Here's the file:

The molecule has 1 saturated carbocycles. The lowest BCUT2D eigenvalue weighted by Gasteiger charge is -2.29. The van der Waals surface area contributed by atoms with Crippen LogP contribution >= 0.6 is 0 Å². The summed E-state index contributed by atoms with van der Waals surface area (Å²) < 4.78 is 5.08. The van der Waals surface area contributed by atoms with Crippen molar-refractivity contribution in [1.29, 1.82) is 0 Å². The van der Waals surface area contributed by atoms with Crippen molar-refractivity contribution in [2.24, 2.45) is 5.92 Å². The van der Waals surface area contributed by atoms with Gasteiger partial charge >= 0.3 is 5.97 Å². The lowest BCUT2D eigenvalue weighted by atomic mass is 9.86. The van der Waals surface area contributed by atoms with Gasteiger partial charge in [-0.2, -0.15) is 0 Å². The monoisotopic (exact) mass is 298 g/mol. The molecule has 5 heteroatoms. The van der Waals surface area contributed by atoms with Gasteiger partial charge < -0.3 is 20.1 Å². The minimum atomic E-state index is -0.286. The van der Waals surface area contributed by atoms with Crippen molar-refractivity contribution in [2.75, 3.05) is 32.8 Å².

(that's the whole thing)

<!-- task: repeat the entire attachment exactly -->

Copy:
The molecule has 1 saturated carbocycles. The lowest BCUT2D eigenvalue weighted by Gasteiger charge is -2.29. The van der Waals surface area contributed by atoms with Crippen LogP contribution >= 0.6 is 0 Å². The summed E-state index contributed by atoms with van der Waals surface area (Å²) < 4.78 is 5.08. The van der Waals surface area contributed by atoms with Crippen molar-refractivity contribution in [1.29, 1.82) is 0 Å². The van der Waals surface area contributed by atoms with Crippen molar-refractivity contribution in [2.24, 2.45) is 5.92 Å². The van der Waals surface area contributed by atoms with Gasteiger partial charge >= 0.3 is 5.97 Å². The lowest BCUT2D eigenvalue weighted by atomic mass is 9.86. The van der Waals surface area contributed by atoms with Gasteiger partial charge in [-0.2, -0.15) is 0 Å². The monoisotopic (exact) mass is 298 g/mol. The molecule has 5 heteroatoms. The van der Waals surface area contributed by atoms with Gasteiger partial charge < -0.3 is 20.1 Å². The minimum atomic E-state index is -0.286. The van der Waals surface area contributed by atoms with Crippen molar-refractivity contribution in [2.75, 3.05) is 32.8 Å².